The Impact of Denying Methadone to Inmates

Opioid addicts on methadone maintenance programs who find themselves incarcerated are usually denied access to methadone. While it may seem like the practice of discontinuing methadone is good for the inmate, new research suggest that keeping opioid addicts on methadone while behind bars may be the best course of action, HealthDay reports.

Stopping inmates’ methadone treatment is the most common practice, with almost 90 percent of people being denied access, or forced to undergo phased withdrawal from the medicine, when they are imprisoned, according to researchers. The research team set out to find the potential impact this practice was having.

“What we are doing with methadone in our correctional system is we are systematically taking people off it,” said study author Dr. Josiah Rich of Brown University and Director of the Center for Prisoner Health and Human Rights at The Miriam Hospital in a news release. “It’s the only medication that is summarily stopped upon incarceration. This study questioned that policy to find out what happens,” said Rich.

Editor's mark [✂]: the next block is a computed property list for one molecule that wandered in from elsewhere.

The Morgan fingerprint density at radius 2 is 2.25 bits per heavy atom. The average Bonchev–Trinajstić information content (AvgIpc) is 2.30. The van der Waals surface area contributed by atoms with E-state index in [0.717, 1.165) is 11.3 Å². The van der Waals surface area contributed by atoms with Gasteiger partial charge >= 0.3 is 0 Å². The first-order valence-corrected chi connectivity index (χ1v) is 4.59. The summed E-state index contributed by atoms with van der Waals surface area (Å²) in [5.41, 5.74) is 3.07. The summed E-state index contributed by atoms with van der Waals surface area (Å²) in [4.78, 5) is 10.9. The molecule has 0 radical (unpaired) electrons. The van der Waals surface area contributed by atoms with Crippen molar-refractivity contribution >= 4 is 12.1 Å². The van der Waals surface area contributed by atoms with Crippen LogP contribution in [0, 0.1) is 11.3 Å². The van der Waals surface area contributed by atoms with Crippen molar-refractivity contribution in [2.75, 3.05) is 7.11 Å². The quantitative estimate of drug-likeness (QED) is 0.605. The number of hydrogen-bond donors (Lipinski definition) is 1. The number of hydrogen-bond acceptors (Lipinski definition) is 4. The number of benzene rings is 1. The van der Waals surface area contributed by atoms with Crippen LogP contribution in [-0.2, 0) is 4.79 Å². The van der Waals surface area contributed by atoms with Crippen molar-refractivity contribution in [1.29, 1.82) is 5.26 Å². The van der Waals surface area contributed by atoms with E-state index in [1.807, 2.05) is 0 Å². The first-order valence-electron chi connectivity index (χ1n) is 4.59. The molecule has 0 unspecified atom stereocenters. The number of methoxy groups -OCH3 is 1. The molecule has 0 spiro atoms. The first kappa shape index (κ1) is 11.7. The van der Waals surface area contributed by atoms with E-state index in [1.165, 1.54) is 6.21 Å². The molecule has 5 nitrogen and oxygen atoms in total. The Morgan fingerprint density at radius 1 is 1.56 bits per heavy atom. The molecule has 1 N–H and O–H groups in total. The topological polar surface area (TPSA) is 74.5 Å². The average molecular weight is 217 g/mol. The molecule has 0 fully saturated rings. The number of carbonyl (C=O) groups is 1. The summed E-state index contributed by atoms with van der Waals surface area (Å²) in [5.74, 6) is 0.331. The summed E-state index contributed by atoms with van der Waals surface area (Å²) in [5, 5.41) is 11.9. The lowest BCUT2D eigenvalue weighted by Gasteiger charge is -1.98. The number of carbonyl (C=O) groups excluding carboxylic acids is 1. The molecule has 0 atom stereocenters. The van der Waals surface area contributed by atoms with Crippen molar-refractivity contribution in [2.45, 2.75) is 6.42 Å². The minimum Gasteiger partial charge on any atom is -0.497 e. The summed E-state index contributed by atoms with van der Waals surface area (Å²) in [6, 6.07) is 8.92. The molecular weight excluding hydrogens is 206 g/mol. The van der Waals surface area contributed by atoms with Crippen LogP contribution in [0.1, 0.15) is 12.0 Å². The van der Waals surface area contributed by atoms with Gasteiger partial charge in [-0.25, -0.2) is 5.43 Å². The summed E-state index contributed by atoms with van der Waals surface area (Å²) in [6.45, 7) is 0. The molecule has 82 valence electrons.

The study included 223 Rhode Island inmates who were on methadone maintenance, the article reports. The researchers found that 97 percent of inmates who were allowed to continue treatment while incarcerated went to a methadone clinic within a month of their release. Among those who were phased off methadone, 71 percent went to a methadone clinic soon after their release.

The prisoners who were involved in the study were offered financial and logistical assistance for methadone treatment upon release, according to the article.

The study found that denying inmates methadone may heighten the risk of returning back to crime upon release. “For most of these people, the very reason they are caught up in the criminal justice system is related to their addiction to begin with,” Rich noted.

The findings were published in The Lancet.

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